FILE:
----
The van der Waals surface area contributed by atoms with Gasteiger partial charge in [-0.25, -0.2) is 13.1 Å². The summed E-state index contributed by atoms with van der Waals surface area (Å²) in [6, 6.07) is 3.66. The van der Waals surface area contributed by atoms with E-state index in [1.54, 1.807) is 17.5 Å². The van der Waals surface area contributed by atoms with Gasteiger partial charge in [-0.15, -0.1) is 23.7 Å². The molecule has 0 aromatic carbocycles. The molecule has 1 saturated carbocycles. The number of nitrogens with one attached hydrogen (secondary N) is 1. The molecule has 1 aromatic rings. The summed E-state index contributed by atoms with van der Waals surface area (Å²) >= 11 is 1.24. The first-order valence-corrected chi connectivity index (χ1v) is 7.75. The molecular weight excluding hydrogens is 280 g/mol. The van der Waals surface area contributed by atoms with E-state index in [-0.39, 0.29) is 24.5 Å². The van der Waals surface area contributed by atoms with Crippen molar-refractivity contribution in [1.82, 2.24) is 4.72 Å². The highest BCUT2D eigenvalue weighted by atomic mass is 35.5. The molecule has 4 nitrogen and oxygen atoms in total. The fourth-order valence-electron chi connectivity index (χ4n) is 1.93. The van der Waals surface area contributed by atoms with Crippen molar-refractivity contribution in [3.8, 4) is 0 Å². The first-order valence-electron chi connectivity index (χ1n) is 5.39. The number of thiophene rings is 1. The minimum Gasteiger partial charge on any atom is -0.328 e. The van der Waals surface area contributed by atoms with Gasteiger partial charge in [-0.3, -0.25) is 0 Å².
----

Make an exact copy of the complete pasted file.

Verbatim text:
The van der Waals surface area contributed by atoms with Gasteiger partial charge in [-0.25, -0.2) is 13.1 Å². The summed E-state index contributed by atoms with van der Waals surface area (Å²) in [6, 6.07) is 3.66. The van der Waals surface area contributed by atoms with E-state index in [1.54, 1.807) is 17.5 Å². The van der Waals surface area contributed by atoms with Gasteiger partial charge in [-0.15, -0.1) is 23.7 Å². The molecule has 0 aromatic carbocycles. The molecule has 1 saturated carbocycles. The number of nitrogens with one attached hydrogen (secondary N) is 1. The molecule has 1 aromatic rings. The summed E-state index contributed by atoms with van der Waals surface area (Å²) >= 11 is 1.24. The first-order valence-corrected chi connectivity index (χ1v) is 7.75. The molecular weight excluding hydrogens is 280 g/mol. The van der Waals surface area contributed by atoms with E-state index in [-0.39, 0.29) is 24.5 Å². The van der Waals surface area contributed by atoms with Crippen molar-refractivity contribution in [1.82, 2.24) is 4.72 Å². The highest BCUT2D eigenvalue weighted by atomic mass is 35.5. The molecule has 4 nitrogen and oxygen atoms in total. The fourth-order valence-electron chi connectivity index (χ4n) is 1.93. The van der Waals surface area contributed by atoms with Crippen molar-refractivity contribution in [3.8, 4) is 0 Å². The first-order valence-electron chi connectivity index (χ1n) is 5.39. The number of thiophene rings is 1. The minimum Gasteiger partial charge on any atom is -0.328 e. The van der Waals surface area contributed by atoms with Gasteiger partial charge in [-0.3, -0.25) is 0 Å².